May 24, 2013
He twines black ribbon around his wrist. With a yellow strand, I mirror him. Weave slips around the thumb and passes through open channels between fingers stretched wide. Twice around and across, the dressing lays itself over the bumps of knuckles where once we counted days of the month. He is finished with both of his before I am even halfway around the first. His fingers turn my hand and graze my left palm just before mummifying its living flesh beneath warped satin dressing.
Continue reading “Lacing Into”
Knee deep in it. Gold like sable, like suede.
Like the silk edge of the blanket that held infant you.
A mermaid’s tail, the otter’s fur slipping past
and churning against your calf
a strand of stars and all the fire they contain,
the heat they release.
At your feet this river
Continue reading “Enemy’s Prayer”
“What would you do if all men had a 9pm curfew?” She asks the world.
The world responds.
I would walk at night with music in my ears.
I would shop for groceries after my kids are in bed.
I would stay late in the lab.
Lay on the grass and see all the stars.
Lay across the warm hood of my car.
Sleep in my front yard all summer long.
I would not carry my keys like claws.
I would pitch a tent beside my favorite waterfall.
Run on the trail until my legs give out.
Sleep where I land.
Continue reading “9pm Curfew”
“But it’s no use now,” thought poor Alice, “to pretend to be two people! Why, there’s hardly enough of me left to make one respectable person!”
I was 14. He was 19. I didn’t know him before that weekend. The boys who took me to the party at his house went somewhere and left me with him. He had a reputation, I later learned, for getting girls drunk and raping them. He added pure grain alcohol, I later learned, to whatever he was serving me.
He told me he was someone else. He locked me in his room. He took off everything but my shirt. He raped me. It was my first sexual encounter. I didn’t report because I was scared my dad would be mad at me for drinking at a party. That’s the kind of worry a 14-year-old brain can understand. I couldn’t yet grasp the enduring shame of staying quiet when I could have helped stop him from hurting other girls.
This happened in Bethesda, Maryland in July, 1988. Everyone at the party knew what he did, including the boys who brought me and the one I had to beg to take me home. I wonder how they might they tell their #WhyIDidntReport stories about that night?
Continue reading “Hardly Enough of Me Left: #WhyIDidntReport”
“Would you rather,” he asks me, “never be able to use a public library? Or lose the dog forever?”
“The library,” I say. As long as they exist for everyone else. I could live without them. Besides, my friends could bring me books.”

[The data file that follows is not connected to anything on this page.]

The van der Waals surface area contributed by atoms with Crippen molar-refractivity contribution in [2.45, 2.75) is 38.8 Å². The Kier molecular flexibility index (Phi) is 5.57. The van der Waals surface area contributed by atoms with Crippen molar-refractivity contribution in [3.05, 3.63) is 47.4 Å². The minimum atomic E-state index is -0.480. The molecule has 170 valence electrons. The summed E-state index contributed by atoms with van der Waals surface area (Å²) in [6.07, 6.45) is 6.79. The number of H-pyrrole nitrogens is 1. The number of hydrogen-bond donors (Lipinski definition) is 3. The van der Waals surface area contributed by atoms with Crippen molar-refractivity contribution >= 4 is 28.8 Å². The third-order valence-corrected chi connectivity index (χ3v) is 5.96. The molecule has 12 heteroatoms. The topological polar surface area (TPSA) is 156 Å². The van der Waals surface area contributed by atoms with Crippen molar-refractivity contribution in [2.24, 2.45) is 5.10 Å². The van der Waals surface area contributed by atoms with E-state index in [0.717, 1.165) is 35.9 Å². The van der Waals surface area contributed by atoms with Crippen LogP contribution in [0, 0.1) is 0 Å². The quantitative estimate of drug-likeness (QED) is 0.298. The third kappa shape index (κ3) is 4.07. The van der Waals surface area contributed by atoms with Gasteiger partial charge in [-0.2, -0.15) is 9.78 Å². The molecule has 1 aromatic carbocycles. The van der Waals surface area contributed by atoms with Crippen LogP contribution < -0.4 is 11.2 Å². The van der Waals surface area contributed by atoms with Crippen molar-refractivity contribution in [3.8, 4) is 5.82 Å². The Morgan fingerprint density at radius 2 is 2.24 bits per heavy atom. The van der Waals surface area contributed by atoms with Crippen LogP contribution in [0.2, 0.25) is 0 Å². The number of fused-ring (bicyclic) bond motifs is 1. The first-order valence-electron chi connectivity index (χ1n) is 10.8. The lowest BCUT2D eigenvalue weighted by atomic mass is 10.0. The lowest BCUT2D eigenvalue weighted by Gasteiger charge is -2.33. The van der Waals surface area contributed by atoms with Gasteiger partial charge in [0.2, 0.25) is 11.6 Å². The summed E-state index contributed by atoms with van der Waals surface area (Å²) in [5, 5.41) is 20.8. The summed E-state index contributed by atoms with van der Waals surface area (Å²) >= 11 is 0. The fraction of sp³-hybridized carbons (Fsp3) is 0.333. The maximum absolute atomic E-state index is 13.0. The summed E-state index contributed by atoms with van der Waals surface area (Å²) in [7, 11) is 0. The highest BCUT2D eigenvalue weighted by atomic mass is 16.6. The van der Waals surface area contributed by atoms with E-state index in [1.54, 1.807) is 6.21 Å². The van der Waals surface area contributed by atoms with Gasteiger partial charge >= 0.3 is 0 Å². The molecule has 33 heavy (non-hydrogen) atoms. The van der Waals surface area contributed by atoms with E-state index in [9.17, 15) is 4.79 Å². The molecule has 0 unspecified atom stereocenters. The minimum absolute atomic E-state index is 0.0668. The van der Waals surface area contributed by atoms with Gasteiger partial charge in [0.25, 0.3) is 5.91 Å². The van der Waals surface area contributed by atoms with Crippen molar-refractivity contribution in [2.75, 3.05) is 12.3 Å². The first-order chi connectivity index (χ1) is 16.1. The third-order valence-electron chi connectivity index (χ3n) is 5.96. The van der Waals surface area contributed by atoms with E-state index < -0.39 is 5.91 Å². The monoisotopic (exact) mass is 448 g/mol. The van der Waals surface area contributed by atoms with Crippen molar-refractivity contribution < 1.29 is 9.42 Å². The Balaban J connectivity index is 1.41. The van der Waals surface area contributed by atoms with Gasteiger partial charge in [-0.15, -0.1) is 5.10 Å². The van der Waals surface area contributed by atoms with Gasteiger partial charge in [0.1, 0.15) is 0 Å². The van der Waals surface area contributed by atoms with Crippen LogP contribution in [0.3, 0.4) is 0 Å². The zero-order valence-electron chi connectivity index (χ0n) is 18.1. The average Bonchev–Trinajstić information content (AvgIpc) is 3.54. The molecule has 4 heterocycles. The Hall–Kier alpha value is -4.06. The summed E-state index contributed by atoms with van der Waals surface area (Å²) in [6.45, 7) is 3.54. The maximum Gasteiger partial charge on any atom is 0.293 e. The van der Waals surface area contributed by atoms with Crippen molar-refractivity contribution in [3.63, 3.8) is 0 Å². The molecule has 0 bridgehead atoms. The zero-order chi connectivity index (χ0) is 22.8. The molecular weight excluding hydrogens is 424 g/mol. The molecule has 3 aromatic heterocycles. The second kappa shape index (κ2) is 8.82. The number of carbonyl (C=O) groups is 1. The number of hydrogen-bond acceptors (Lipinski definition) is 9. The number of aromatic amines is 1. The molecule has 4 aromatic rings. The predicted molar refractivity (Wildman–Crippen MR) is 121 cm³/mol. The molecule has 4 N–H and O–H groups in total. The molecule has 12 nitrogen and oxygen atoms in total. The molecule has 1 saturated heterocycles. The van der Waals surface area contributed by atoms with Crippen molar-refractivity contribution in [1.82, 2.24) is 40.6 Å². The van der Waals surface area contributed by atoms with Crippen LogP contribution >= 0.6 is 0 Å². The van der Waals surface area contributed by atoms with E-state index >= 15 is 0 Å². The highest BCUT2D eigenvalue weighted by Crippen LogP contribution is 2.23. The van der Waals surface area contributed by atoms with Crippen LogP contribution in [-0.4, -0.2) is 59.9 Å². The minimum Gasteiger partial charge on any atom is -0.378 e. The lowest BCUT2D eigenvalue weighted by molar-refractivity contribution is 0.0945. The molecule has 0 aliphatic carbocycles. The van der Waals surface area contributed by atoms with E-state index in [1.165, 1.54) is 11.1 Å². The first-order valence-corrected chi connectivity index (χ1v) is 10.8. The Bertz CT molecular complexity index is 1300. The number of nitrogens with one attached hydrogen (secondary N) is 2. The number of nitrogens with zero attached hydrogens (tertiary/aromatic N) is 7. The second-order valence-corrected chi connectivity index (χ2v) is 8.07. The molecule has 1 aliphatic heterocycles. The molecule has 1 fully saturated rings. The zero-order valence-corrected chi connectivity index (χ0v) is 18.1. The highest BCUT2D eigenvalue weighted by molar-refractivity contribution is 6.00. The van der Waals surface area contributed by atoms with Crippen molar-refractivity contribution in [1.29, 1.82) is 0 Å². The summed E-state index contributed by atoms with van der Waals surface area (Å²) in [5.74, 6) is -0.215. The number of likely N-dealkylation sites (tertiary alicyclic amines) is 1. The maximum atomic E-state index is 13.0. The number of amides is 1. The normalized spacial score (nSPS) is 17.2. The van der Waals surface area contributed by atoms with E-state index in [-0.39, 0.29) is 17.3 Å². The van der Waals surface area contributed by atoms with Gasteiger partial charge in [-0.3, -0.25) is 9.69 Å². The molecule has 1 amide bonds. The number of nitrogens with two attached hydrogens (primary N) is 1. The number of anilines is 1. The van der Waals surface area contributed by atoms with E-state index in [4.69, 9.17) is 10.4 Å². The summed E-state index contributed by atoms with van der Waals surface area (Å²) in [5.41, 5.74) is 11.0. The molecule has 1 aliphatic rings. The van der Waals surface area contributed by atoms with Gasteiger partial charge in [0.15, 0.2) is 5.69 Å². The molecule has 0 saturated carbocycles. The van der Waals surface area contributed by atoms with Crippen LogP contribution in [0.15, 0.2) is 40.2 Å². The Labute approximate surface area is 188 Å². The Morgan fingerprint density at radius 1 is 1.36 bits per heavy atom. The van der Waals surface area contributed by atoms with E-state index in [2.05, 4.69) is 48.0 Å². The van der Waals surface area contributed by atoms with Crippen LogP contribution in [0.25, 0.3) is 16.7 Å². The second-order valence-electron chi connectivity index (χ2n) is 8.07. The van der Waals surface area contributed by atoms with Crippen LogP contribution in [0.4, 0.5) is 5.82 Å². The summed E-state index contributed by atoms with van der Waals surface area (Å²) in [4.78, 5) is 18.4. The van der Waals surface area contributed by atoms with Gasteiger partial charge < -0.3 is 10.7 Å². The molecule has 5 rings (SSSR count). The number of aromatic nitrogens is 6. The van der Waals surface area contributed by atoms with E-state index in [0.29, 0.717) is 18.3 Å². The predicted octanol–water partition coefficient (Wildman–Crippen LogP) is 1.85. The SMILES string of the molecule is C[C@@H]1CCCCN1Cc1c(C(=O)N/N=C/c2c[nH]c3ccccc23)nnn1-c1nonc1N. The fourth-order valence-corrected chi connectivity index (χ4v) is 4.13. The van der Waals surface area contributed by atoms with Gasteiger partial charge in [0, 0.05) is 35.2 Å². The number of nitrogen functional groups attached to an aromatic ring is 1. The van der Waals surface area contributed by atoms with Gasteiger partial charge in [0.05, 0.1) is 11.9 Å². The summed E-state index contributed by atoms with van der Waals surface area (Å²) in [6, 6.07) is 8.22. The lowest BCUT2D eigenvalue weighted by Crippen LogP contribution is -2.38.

“Would you rather,” he asks me, “never be able to read a book again? Or lose the dog forever?”
“The dog,” I say. “If she’s going to a good home, I would miss her terribly but she’d be okay.”
“Would you rather,” he asks me, “never be able to read a book again? Or the dog dies?”
“Neither,” I say.
“You have to choose,” he tells me.
“No, I don’t.”
I reject the false choice. No situation in this world demands such a splitting. I claim it all. My love is vast. Like Whitman, I contain multitudes.
Continue reading “Not a Bit Tamed, Untranslatable”
Until her dying day, Georgia O’Keefe fought against the notion
that her flowers resemble sexy ladyparts. Too silly. Titillating.
Diminishing that lovely stroke to the hungry scratchings of a beast in heat.
Continue reading “This Holy Round”
There is no end to pleasure. Our flesh, how its tastes change.
You barely pause to wonder how we end up in the garden. Crepe-skinned crones in sun hats, we busy ourselves with one of the few benign industries left to us in our diminished worlds. We cannot captain the ships, you reason. Cannot write the laws. We must see life backward now as our children and their children take the keys and set the route.
In your haste to cover the stretch of highway still spooling out ahead, you don’t waste attention on what occupies the roadside. We bend there, indistinguishable from scarecrows. From garden gnomes. It stands to reason (if anyone were to ask) that we surrender to these tiny corners of the world. Our puttering a last gasp at creation. Bygone artists, barren makers. Do you see us deflating into bodies long past their use-by date? Do you see us at all?
Invisibility is a curse for certain, though one we have a hand in casting.
Continue reading “The Digger’s Mirth”